All fields have some variability, apparent each fall after harvest when we look at yield maps from the data collected by the combine. Agriculture has changed a lot over the past couple of decades with the advancement of new tools and equipment to help farmers manage this variability. Yield monitoring equipment was the first evolution to become common place among farmers, which shed a light on exactly how much variability existed in their fields. The second evolution is variable rate technology which made site specific management of seed, fertilizer and irrigation water possible.
Of course with the investment made by farmers for this advanced technology, they want to use the equipment to its full potential. Some people think that it is necessary to variable rate seed and fertilizer on each field to maximize yield. Each spring farmers and agronomist create a plethora of prescriptions and not all of them necessary. Previous yield history is often the base layer from which these prescriptions are created. Occasionally, our management strategies and prescriptions can be flawed and we end up manipulating our yield data that we are using to drive decisions.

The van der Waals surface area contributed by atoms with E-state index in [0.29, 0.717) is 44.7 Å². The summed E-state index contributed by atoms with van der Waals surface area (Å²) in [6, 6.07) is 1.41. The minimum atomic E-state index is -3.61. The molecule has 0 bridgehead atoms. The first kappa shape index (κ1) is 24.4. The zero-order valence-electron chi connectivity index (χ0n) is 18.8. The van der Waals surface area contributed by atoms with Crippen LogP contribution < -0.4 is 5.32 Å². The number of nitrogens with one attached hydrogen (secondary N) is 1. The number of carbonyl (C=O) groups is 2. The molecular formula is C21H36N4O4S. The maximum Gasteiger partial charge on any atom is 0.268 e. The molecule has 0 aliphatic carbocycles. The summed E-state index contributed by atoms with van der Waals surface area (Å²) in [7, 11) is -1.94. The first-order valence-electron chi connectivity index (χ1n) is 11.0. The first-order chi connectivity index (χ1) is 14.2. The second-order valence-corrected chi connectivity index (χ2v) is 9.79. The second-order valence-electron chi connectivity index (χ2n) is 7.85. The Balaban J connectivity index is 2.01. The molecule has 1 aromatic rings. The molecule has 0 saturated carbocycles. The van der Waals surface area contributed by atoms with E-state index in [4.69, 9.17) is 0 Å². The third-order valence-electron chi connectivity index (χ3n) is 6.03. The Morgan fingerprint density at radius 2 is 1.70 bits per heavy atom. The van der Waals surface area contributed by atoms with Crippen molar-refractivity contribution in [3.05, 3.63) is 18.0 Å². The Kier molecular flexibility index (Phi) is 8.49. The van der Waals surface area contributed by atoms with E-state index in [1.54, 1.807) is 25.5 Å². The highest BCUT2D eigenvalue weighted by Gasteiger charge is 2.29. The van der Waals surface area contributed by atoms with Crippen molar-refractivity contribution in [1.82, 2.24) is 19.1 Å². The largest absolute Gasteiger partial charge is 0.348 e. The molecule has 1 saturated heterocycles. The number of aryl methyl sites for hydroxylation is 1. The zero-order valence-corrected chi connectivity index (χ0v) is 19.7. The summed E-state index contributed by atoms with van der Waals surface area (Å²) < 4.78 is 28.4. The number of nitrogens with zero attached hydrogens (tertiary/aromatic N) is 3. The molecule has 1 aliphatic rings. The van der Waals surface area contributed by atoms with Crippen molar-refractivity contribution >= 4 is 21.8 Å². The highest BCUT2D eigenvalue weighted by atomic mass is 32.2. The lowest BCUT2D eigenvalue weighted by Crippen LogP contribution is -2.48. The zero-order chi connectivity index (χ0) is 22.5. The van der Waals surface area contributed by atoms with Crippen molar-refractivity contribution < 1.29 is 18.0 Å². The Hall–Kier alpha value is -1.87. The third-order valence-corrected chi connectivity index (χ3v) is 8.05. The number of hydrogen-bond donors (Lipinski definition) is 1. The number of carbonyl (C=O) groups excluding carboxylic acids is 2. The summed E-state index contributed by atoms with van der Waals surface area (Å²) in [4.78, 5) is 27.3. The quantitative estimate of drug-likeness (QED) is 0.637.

My yield data has variability, with the high yielding areas always the high, and the low yielding areas are always low.
If this is a true statement, then using yield data to develop a site specific management plan may work well. Most of the time using yield data for management decisions is not advised without further investigation. We must know the source of yield variability and attempt to correct when possible. Poor soil fertility or a low soil pH are often causes for yield variability. These conditions can be identified with a grid soil sample and corrected with variable rate fertilizer or a lime application. A need for irrigation or sub surface tile are conditions that could possibly be changed, but often require a significant investment. Site specific management may be appropriate until these changes can be made. Once corrected, you can return to uniform management. Soil types and topography are conditions that will not change and site specific management would be appropriate.
When using site specific management, it is highly recommended that you implement just one correction at a time. Apply a variable rate fertilizer treatment, and then evaluate its positive or negative effect on yield at harvest time. Overtime you may come to use multiple variable rate applications with fertilizer, water and seed. A common perception is that site specific management and variable rate applications are intended to increase yields, but you can also use them to reduce the input costs of poor producing areas of the field or widen the spread between high yields and low yields.
Site specific management and variable rate technology can be a valuable tool for growers. Collect as much data as possible before making any significant changes, and sometimes uniform management can still be the best approach.